Nginx 410 maps, matching and external files

In order to bulk retire multiple URLs of your web site at once, you can use nginx maps to have the webserver reply with a 410 http code, which means: GONE and not coming back.

This can be common when migrating away from a specific CMS like WordPress that builds a bunch of taxonomy pages that you will no longer be supporting or similar.

Also, this method will work for a any sort of matching you can do, but we’ll focus on 410 and a custom error page, since this is what I had to implement recently.

Lastly we will also make nginx load a custom 410 error page, instead of the boring default.

The full code can be found in the repository: https://github.com/JonathanMH/nginx-410-map

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Nginx and External Config Files for Redirects

Nginx is my favourite webserver and that’s mostly because I like the config file format and how many features it brings for my needs like reverse proxy for node apps, static file serving and cache headers for SPAs and rewriting APIs into specific paths of a URL.

I’m currently working on a project that will need a few redirects to weed out typos in URLs, to deprecate a number of them (which will just yield a 410 http error code) and otherwise will mostly be static content.

This is why I thought it would be a great idea to find the most convenient way for me to create a lot of redirects in nginx and to have them as part of the project, in code version control and not on some server where they will be forgotten about until something goes wrong.

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OCR in GO for EFT screenshots (part 1)

In the beginning, there was an idea, that we would catalogue the names of our adversaries, that we triumphed over in Escape from Tarkov.

We shot and looted, carried out dogtags, rarely but eagerly and kept our little kill journal on the shared website.

Then we broke our shared deployment process and my commit permissions were revoked, so my dog tags piled up in my inventory. At the end of the wipe (season) I had killed about 750 PMCs and the process of keeping a log grew tedious.

A new solution needed birthing. I thought to myself:

How hard can OCR / image recognition really be?

Well. There were some unexpected pitfalls on the way.

Finding an OCR library

Turns out there’s a few OCR libraries out there and technically some of those are overkill for our purpose, since a lot of them are trained towards understanding languages and words of a language. We just need strings extracted from a screenshot, which will be things like SexHaver420 or IfakEnjoyer and abbreviations like USEC, so we’re not in need of actually understanding language. We just have a picture that we need to turn into machine readable strings.

I felt like GO would be a good choice, because I can easily build a web app to upload images and either get back a set of strings or even through the github api open automatic pull requests with the data extracted, so I found a go ocr server that I could dump images into and see how well it would do (ran well from the included dockerfile).

After cloning the git repo you can use docker to spin up a local webserver with which you can upload images and test how much of a text the gosseract OCR library can detect (which you get as a JSON response).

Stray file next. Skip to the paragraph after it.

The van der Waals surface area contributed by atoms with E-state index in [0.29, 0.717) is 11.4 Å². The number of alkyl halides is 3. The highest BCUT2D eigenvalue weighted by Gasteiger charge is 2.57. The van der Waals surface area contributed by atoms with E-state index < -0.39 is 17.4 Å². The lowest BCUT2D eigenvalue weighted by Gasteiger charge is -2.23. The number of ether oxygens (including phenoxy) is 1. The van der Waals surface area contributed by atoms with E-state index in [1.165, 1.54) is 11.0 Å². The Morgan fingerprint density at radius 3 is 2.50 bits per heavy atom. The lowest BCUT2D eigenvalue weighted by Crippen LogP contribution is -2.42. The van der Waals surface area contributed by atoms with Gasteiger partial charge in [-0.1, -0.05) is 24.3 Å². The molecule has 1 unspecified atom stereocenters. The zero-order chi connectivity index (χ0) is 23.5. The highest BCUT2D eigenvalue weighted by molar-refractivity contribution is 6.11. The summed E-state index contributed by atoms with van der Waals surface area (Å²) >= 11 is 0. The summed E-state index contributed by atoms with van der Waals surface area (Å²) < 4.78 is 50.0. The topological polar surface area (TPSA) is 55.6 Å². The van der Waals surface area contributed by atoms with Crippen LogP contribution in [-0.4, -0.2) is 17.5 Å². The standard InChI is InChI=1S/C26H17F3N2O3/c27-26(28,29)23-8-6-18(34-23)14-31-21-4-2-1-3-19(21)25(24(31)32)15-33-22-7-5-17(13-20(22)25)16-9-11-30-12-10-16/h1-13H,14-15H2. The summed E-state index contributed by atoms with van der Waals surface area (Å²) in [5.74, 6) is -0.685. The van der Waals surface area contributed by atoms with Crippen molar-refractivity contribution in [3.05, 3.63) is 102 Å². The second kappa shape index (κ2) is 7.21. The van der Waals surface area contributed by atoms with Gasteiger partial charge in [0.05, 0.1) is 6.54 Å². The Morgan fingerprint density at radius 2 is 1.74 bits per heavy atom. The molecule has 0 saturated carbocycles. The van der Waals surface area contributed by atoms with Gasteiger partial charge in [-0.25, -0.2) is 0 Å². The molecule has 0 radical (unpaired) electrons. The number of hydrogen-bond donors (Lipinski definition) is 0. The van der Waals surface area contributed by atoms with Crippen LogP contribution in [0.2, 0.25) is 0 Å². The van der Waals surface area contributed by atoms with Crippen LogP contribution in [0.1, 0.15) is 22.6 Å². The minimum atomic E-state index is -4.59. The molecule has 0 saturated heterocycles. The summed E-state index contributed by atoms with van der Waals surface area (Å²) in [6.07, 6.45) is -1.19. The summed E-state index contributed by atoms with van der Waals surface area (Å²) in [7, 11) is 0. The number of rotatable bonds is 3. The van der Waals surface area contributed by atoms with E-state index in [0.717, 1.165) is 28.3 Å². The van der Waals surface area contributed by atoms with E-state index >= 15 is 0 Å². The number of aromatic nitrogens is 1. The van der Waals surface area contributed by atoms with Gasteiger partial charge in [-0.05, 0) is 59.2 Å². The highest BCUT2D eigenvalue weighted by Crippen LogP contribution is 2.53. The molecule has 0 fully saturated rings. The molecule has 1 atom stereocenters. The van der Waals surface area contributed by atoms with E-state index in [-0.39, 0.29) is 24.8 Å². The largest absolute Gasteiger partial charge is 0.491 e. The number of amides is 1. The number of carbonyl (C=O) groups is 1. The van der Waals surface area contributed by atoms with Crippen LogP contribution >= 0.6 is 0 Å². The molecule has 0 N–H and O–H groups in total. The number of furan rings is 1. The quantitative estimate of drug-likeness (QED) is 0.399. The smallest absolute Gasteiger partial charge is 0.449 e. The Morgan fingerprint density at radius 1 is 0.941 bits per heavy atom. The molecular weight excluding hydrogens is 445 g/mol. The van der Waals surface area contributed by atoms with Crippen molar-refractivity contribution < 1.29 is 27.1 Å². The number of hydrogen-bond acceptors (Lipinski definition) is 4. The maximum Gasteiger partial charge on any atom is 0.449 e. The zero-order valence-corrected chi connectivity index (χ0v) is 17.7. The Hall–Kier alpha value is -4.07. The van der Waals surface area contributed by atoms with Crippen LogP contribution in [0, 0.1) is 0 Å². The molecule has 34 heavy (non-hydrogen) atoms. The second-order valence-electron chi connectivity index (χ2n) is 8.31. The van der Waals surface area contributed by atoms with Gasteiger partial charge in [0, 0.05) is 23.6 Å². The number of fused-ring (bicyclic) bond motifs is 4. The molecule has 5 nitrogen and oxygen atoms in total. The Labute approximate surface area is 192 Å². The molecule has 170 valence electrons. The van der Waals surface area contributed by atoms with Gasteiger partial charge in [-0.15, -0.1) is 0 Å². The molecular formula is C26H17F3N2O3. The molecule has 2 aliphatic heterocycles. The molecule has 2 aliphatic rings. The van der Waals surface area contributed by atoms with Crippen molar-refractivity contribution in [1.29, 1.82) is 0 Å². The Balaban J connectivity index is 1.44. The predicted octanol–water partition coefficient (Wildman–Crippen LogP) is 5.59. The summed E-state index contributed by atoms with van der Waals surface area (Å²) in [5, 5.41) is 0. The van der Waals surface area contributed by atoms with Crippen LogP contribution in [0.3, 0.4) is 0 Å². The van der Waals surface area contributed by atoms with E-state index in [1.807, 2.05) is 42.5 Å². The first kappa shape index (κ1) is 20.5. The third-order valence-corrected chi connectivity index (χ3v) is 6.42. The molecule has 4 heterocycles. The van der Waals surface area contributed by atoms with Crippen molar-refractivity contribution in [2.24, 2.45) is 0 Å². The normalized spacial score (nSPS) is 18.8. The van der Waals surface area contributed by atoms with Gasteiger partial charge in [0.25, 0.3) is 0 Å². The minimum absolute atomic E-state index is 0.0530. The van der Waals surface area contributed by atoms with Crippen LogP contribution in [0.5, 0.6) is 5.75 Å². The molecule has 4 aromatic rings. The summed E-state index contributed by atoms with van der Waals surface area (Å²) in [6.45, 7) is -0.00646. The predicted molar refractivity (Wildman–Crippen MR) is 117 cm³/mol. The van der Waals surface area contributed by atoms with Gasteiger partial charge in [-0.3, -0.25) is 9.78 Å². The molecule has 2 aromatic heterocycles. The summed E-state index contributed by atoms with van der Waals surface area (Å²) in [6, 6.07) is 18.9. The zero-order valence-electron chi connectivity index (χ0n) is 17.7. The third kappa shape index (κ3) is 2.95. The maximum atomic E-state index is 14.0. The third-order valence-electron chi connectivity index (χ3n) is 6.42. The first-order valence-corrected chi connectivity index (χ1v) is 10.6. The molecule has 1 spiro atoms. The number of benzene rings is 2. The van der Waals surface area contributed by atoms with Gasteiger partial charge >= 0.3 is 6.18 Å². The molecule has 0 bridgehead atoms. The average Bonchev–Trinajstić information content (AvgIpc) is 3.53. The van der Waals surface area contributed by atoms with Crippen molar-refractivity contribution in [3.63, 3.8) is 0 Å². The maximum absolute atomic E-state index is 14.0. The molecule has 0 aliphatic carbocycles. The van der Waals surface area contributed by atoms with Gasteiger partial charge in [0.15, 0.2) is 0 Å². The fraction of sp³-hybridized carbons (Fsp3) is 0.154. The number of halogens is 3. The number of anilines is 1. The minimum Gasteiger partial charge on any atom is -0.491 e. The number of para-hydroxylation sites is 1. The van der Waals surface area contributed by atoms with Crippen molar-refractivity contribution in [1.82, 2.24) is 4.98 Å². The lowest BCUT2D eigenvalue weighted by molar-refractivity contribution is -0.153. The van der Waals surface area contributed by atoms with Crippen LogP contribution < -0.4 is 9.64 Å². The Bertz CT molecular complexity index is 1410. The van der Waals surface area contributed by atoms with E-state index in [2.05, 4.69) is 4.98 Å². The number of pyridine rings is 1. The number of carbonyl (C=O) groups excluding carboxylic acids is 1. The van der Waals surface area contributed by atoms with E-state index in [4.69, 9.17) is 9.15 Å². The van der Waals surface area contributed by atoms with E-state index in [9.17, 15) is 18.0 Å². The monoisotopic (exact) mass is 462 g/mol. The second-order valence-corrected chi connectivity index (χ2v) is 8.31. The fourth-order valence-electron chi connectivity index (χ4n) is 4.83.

Now we’re getting stuff like this from our unedited screenshot:

"i PS Ws) i Cap) St\n. 4 Se CROC ki: =0) Headshot (SVDS, 725m)"

Cleaning up the input image

When I uploaded my first screenshot, it was all a mess, since the screenshots have a lot of additional information we don’t need. Turns out lots of OCR is done on images with a white background (we don’t have that) and with very high contrast fonts (we don’t have that), we also had lots of empty space that didn’t actually contain the text we wanted, so I decided to try some image processing with Imagemagick/Graphicsmagick).

We’re going to:

  1. crop the image
  2. invert the colours
  3. increase the contrast

and see how that goes

sudo apt-get install libgraphicsmagick1-dev

There’s usually great amounts of examples when using any of those utilities and lots of libraries for any backend runtime. I knew I needed something like this GIMP/Photoshop feature (Levels) to increase the contrast of the screenshot.

The official documentation of the graphicsmagic CLI states:

>  -level <black_point>{,<gamma>}{,<white_point>}{%}

	adjust the level of image contrast

	Give one, two or three values delimited with commas: black-point, gamma, white-point (e.g. 10,1.0,250 or 2%,0.5,98%). adjust the level of image contrast
Give one, two or three values delimited with commas: black-point, gamma, white-point (e.g. 10,1.0,250 or 2%,0.5,98%).

Great, so I could just set black and white points in percentages? That sounds like a convenient option!

Turns out the GO library doesn’t let you do that:

func (mw *MagickWand) LevelImage(blackPoint, gamma, whitePoint float64) error

Source

This one just wants three floating point numbers between 0 and the maximum quantum value. Turns out the maximum quantum value is determined by what bit-depth you image has and it is not (necessarily) a number between 0 and 255 and the function to figure out the max quantum value is still on the TODO of the library last released in 2017 ¯\_(ツ)_/¯.

Anyways, for my testing I just assumed a max quantum value of 65356, which worked out much better:

// make image black/white
mw.SetImageColorspace(gmagick.COLORSPACE_GRAY)
// invert
mw.NegateImage(false)
// increase contrast
assumed_quantum_max := 65356.0